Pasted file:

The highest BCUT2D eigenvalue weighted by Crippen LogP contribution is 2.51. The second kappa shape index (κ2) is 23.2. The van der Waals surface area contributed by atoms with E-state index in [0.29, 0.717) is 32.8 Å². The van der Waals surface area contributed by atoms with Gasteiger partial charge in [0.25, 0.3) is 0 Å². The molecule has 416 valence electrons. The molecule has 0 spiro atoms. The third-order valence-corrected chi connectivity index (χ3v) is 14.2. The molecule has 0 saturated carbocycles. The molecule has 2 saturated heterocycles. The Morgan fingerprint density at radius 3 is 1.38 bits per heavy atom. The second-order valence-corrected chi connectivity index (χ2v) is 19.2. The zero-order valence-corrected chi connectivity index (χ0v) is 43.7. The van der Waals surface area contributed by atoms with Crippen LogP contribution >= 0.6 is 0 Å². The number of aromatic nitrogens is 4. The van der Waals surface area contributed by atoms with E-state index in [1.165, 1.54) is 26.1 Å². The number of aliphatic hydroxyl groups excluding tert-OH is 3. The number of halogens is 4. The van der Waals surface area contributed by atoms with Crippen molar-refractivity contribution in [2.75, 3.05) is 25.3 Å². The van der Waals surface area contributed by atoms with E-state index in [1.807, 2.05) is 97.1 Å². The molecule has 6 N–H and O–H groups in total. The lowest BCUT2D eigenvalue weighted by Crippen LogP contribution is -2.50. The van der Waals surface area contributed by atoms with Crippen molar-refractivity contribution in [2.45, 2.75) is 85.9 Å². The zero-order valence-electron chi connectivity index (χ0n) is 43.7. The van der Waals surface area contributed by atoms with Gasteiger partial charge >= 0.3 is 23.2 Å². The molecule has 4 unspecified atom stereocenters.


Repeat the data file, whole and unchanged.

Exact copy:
The highest BCUT2D eigenvalue weighted by Crippen LogP contribution is 2.51. The second kappa shape index (κ2) is 23.2. The van der Waals surface area contributed by atoms with E-state index in [0.29, 0.717) is 32.8 Å². The van der Waals surface area contributed by atoms with Gasteiger partial charge in [0.25, 0.3) is 0 Å². The molecule has 416 valence electrons. The molecule has 0 spiro atoms. The third-order valence-corrected chi connectivity index (χ3v) is 14.2. The molecule has 0 saturated carbocycles. The molecule has 2 saturated heterocycles. The Morgan fingerprint density at radius 3 is 1.38 bits per heavy atom. The second-order valence-corrected chi connectivity index (χ2v) is 19.2. The zero-order valence-corrected chi connectivity index (χ0v) is 43.7. The van der Waals surface area contributed by atoms with Crippen LogP contribution >= 0.6 is 0 Å². The number of aromatic nitrogens is 4. The van der Waals surface area contributed by atoms with E-state index in [1.165, 1.54) is 26.1 Å². The number of aliphatic hydroxyl groups excluding tert-OH is 3. The number of halogens is 4. The van der Waals surface area contributed by atoms with Crippen molar-refractivity contribution in [2.75, 3.05) is 25.3 Å². The van der Waals surface area contributed by atoms with E-state index in [1.807, 2.05) is 97.1 Å². The molecule has 6 N–H and O–H groups in total. The lowest BCUT2D eigenvalue weighted by Crippen LogP contribution is -2.50. The van der Waals surface area contributed by atoms with Crippen molar-refractivity contribution in [2.45, 2.75) is 85.9 Å². The zero-order valence-electron chi connectivity index (χ0n) is 43.7. The van der Waals surface area contributed by atoms with Gasteiger partial charge >= 0.3 is 23.2 Å². The molecule has 4 unspecified atom stereocenters.